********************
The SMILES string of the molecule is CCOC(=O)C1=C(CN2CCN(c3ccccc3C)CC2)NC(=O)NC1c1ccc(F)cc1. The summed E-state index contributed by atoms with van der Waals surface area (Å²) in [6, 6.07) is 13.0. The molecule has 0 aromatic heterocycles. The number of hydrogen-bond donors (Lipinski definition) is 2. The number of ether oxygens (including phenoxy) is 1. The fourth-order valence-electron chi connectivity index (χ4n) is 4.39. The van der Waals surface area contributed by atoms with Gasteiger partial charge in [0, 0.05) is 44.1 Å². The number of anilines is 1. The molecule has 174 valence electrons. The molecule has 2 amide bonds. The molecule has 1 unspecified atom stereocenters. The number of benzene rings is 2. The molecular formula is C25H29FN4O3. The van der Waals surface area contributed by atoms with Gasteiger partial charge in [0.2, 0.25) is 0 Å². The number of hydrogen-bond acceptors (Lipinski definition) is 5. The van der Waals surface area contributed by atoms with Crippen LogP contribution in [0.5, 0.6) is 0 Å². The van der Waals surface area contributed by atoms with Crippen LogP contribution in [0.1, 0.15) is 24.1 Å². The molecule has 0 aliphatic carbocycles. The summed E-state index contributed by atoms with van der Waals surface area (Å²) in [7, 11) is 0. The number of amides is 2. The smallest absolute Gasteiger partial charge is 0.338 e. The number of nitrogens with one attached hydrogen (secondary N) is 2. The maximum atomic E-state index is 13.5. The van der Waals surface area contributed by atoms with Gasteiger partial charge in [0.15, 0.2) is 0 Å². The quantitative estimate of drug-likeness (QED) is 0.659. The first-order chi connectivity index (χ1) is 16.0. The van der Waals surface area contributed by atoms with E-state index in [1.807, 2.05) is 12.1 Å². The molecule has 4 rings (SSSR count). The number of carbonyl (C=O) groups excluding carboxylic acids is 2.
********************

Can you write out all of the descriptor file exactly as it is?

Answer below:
The SMILES string of the molecule is CCOC(=O)C1=C(CN2CCN(c3ccccc3C)CC2)NC(=O)NC1c1ccc(F)cc1. The summed E-state index contributed by atoms with van der Waals surface area (Å²) in [6, 6.07) is 13.0. The molecule has 0 aromatic heterocycles. The number of hydrogen-bond donors (Lipinski definition) is 2. The number of ether oxygens (including phenoxy) is 1. The fourth-order valence-electron chi connectivity index (χ4n) is 4.39. The van der Waals surface area contributed by atoms with Gasteiger partial charge in [0, 0.05) is 44.1 Å². The number of anilines is 1. The molecule has 174 valence electrons. The molecule has 2 amide bonds. The molecule has 1 unspecified atom stereocenters. The number of benzene rings is 2. The molecular formula is C25H29FN4O3. The van der Waals surface area contributed by atoms with Gasteiger partial charge in [0.2, 0.25) is 0 Å². The number of hydrogen-bond acceptors (Lipinski definition) is 5. The van der Waals surface area contributed by atoms with Crippen LogP contribution in [0.5, 0.6) is 0 Å². The van der Waals surface area contributed by atoms with Crippen LogP contribution in [0.1, 0.15) is 24.1 Å². The molecule has 0 aliphatic carbocycles. The summed E-state index contributed by atoms with van der Waals surface area (Å²) in [7, 11) is 0. The number of amides is 2. The smallest absolute Gasteiger partial charge is 0.338 e. The number of nitrogens with one attached hydrogen (secondary N) is 2. The maximum atomic E-state index is 13.5. The van der Waals surface area contributed by atoms with Gasteiger partial charge in [0.15, 0.2) is 0 Å². The quantitative estimate of drug-likeness (QED) is 0.659. The first-order chi connectivity index (χ1) is 16.0. The van der Waals surface area contributed by atoms with E-state index in [1.807, 2.05) is 12.1 Å². The molecule has 4 rings (SSSR count). The number of carbonyl (C=O) groups excluding carboxylic acids is 2.